Traditional approaches to diagnosing infections rely on recognition of overt signs, which can mean implementing medical countermeasures after active duty personnel have already been compromised and potentially exposed others. Characterizing pre-symptomatic sentinels indicative of infection using AI mechanisms can help reduce time to diagnosis and treatment, but as with any AI, this process requires a large reliable dataset.
Unlike other narrow attempts to predict human infection, the RATE approach uses large-scale data machine learning and trade-space analyses across 165 different biomarkers from a rich Philips dataset of over 41,000 cases of HAIs. The dataset was extracted from a large data repository of more than seven million hospital patient encounters. The pared down cases were used as a surrogate dataset for infection in otherwise healthy military personnel and analyzed to develop a predictive algorithm of disease. The performance of the algorithm to predict infection 48 hours before clinical suspicion can be characterized technically as area-under-the-curve of 0.853. For comparison, this performance lies in between blood-based breast and prostate cancer screening tests and an enzyme immunoassay based first-tier Lyme disease test.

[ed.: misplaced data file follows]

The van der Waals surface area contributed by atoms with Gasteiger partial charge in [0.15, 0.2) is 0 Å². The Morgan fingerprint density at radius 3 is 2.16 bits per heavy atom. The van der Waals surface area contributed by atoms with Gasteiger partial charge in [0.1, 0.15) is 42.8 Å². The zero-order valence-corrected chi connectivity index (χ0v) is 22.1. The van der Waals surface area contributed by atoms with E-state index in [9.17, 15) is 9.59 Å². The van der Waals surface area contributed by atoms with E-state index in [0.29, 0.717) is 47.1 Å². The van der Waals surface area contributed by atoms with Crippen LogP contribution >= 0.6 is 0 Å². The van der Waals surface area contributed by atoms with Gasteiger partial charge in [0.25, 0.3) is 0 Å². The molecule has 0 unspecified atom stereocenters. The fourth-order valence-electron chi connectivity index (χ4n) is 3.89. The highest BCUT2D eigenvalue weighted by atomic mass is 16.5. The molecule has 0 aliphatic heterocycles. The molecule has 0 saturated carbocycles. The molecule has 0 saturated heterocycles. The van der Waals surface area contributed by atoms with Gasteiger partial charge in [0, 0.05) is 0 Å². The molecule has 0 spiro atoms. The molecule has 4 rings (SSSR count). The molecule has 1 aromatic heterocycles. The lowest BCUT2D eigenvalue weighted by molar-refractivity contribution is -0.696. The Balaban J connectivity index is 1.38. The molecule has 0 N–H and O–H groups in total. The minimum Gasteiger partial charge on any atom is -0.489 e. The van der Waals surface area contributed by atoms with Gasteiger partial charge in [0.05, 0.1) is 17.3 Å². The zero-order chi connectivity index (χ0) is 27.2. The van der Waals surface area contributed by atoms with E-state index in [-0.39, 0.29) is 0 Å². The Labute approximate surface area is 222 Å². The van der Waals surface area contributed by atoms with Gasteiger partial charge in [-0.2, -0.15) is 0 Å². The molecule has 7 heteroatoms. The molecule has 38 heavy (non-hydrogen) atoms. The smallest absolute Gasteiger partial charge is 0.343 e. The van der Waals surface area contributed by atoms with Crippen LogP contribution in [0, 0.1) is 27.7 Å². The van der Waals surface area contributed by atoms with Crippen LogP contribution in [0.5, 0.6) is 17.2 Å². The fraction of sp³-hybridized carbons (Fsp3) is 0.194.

"At Philips, we understand that large, reliable datasets are the lifeblood of AI-based healthcare applications and we have been at the forefront of creating them for the development of machine learning in collaboration with our clinical and academic partners for some time now,” said Dr. Joseph Frassica, chief medical officer and head of research for Philips North America. "By coupling large-scale data, with our experience in AI and remote patient monitoring with DTRA's drive for innovation, we were able to develop a highly predictive early-warning algorithm based on non-invasively collected biomarkers. While the RATE data is derived from acute care settings, we believe that it is adaptable to active duty personnel. These results can be extended in future work to also apply to other healthcare settings, and to include scenarios where vital signs and biomarkers fluctuate as a function of factors such as physical exertion and heat stress.”